Street co-naming ceremony honors late judge

(l-r) Delia McGee, granddaughter; Elizabeth, daughter; Mildred McGee, widow; Gibson, Greene; Kenneth Agosto, 36th Senate District special assistant; Assemblyman Keith Wright; Assemblyman Mike Blake; Judge Leland McGee and son pose at the street co-naming ceremony.
Photo courtesy of Elizabeth McGee

A street co-naming was recently held to honor and commemorate the life of a late judge, founder and community activist.

On Saturday, June 13, Judge Hansel McGee was honored at a street co-naming ceremony at the corner of East 165th Street between Boston Road and Cauldwell Avenue.

At the ceremony, Judge McGee, who passed away in July 2002 at age 76, was honored for his tenure as the New York State Supreme Court Justice and co-founding of the Harriet Tubman Charter School.

McGee was born on June 13, 1926 in Miami, Flordia, before his family relocated to Harlem when he was an infant.

After his mother died and his father abandoned him, he spent time with various relatives before moving in with his sister in Morrisania in the 1940s.

Shortly after, he joined the US Navy, serving during World War II.

McGee graduated from City College in 1952 with a Bachelor of Science in Chemistry while working full-time as a research chemist at the Manhattan VA Hospital before he attended Polytechnic Institute and earning a Master’s of Science in Organic Chemistry in 1960.

While working as a research chemist at IBM’s Yorktown Heights, McGee began studying law at Brooklyn Law before being transferred to IBM’s Washington D.C. Patent Law Office so he could attend the George Washington University Law School at night. He graduated in 1966.

The last known photo taken of Judge McGee.
Photo courtesy of Cliff Frazier

In 1981, McGee was elected as a judge to the New York Civil Court and began his term in 1982. A few years later, he was appointed and then elected as a New York State Supreme Court Justice and served in that role until 1996.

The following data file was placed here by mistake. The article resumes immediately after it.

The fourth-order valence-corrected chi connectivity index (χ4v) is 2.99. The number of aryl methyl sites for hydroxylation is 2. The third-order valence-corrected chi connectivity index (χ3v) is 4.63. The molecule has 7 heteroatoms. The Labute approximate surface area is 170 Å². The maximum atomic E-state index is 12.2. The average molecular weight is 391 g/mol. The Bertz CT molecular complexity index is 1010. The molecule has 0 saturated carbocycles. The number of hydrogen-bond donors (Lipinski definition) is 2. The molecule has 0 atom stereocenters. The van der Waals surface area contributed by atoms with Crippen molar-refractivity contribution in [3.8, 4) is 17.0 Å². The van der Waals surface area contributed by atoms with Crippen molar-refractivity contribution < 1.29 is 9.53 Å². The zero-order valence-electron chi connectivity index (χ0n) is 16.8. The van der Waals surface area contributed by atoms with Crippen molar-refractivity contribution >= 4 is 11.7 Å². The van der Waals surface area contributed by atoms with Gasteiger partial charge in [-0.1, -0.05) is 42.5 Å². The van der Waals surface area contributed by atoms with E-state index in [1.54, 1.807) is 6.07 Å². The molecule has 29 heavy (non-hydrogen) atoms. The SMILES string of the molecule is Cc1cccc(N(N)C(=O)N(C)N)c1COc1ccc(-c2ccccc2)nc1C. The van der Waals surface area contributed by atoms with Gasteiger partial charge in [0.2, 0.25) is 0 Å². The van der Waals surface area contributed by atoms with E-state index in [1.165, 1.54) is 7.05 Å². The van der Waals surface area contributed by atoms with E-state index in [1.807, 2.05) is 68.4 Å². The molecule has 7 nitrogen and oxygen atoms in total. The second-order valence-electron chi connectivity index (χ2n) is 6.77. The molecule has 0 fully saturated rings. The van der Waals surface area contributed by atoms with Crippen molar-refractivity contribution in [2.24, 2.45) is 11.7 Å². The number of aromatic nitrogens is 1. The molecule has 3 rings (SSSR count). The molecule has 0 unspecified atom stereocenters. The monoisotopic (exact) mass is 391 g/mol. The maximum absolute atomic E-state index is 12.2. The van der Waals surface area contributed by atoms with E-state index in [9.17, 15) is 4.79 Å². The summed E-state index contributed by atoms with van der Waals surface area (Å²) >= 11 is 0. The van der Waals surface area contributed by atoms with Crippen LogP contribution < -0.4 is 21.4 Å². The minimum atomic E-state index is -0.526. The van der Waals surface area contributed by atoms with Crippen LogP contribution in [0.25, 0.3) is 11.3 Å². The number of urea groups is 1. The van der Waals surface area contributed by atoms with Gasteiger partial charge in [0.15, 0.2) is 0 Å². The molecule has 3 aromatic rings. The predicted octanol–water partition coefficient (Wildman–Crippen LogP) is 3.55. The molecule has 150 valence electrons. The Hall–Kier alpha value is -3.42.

As a community activist, Judge McGee served as the board chairman of the South Bronx Neighborhood Centers and the founder and chairman of the Bronx Chapter of the African American Legal Defense and Education Fund, while playing active roles within countless Bronx organizations such as the Martin Luther King, Jr. Center for Nonviolence.

As an advocate for children and their eduction, he was also responsible for co-founding the Harriet Tubman Charter School with Cliff Frazier, chair of the MLK Center for Nonviolence, in 2000. The school, approaching its 15th academic year, teaches students kindergarden through eighth grade.

“Children receiving an education was very important to my father – he wanted them to strive for a better life,” said daughter Elizabeth, who started the Hansel and Mildred McGee Foundation with family members and friends, a program that offers college scholarships to average Bronx high school seniors going to college. “He loved children, he loved people and he did everything that he could to help the community.”

“One of the most beautiful things about Judge McGee is that he loved the community and all of the people within it,” said Frazier. “The man was so easy to love.”

“The man was a very strong advocate for youth and he made it his mission to assist children and young students in the Bronx,” said Damyn Kelly, executive director of the South East Bronx Neighborhood Center, Inc., who worked with the judge when he was the chair of SEBNC in the late 1980s and early 90s. “This street co-naming was a reminder to everyone of how much he was involved in the community and how much he accomplished.”

The street co-naming ceremony was attended by Senator Ruth Hassell-Thompson, Deputy Borough President Aurelia Greene and Councilwoman Vanessa Gibson, as well as assembly members and members of the McGee family.

Reach Reporter Steven Goodstein at (718) 742–3384. E-mail him at
Program cover for the street co-naming ceremony.
Photo courtesy of Elizabeth McGee

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